No! Community cats live in an area because the resources - food, water, shelter - are there to support them. These resources may be provided by humans, or not. Rounding up the cats and bringing them to shelters (or rescues, or sanctuaries) does not solve the problem, plus the community cats will likely just be euthanized if they enter a shelter because they are not suited for life as an indoor pet cat. Relocation is also not a viable option. It is time-consuming and difficult, there is no guarantee that the cats will remain in the new location, and new locations for cats are very difficult to find. Removal or relocation efforts for community cats are not feasible.


If you see a community cat missing part of his or her left ear, that means the cat has been through a TNR program. This is called an 'eartip,' and an eartip is the universal signal that a cat has been spayed or neutered, and vaccinated against rabies and distemper. Community cats who have been through a TNR program are ear-tipped while they are under anesthesia for surgery, so if you see an ear-tipped cat - that means someone is looking out for that cat!

ear tip


Because community cats are not suited to life as an indoor pet cat, the only outcome for these cats who are brought to the shelter is euthanasia. Euthanizing an otherwise healthy cat for simply living outdoors is not the compassionate thing to do, nor is it effective in the long run. The most humane and effective approach for community cats is TNR because it stabilizes community cat populations which over time decline naturally. Sterilizing community cats reduces the nuisance behaviors (spraying, yowling, fighting) associated with mating, which makes cats better neighbors. TNR also saves taxpayer dollars by reducing the number of kittens who are brought to the Shelter in need of socialization, basic supplies and care, medical care, and adoptive homes. Having fewer kittens, and not accepting community cats overall into the shelter, allows us more time and resources to focus on the indoor pet cats who need our help and care to find them a new home!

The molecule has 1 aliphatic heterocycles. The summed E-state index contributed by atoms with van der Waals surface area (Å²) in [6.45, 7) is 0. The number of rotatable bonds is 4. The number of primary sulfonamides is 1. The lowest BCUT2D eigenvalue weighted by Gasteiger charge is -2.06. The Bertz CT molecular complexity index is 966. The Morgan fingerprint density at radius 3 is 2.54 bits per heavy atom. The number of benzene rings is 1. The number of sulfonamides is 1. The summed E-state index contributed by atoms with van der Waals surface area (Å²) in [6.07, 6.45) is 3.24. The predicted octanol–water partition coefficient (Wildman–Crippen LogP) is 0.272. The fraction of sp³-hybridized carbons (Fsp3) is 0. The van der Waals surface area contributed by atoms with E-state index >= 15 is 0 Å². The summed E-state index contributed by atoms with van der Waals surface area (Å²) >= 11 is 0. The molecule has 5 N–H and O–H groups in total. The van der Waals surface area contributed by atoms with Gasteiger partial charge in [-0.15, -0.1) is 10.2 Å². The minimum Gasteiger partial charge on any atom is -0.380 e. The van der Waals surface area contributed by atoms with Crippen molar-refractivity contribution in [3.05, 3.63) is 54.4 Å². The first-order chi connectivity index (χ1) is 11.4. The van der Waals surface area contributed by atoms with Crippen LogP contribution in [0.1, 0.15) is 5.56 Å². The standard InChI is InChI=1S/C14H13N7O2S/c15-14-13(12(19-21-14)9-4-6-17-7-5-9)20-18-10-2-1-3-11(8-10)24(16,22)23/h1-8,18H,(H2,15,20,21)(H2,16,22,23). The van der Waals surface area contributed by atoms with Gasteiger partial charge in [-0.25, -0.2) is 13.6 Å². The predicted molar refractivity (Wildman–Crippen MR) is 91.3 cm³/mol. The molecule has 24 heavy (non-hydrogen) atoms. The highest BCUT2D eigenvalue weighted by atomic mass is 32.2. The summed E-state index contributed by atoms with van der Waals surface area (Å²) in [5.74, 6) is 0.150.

If you have a group of feral cats in your area, please call us (540) 943-5142 or email our TNR specialist and we can tell you what to do next.

TNR Cats


An unspayed female cat, her mate, and all of their offspring, producing 2 litters a year with only 2.8 surviving kittens per litter can total:

  • 1 year: 12
  • 2 years: 67
  • 3 years: 376
  • 4 years: 2,107
  • 5 years: 11,801
  • 6 years: 66,088
  • 7 years: 370,092
  • 8 years: 2,072,514
  • 9 years: 11,606,077

What can you do?

Spay & Neuter Your Pets!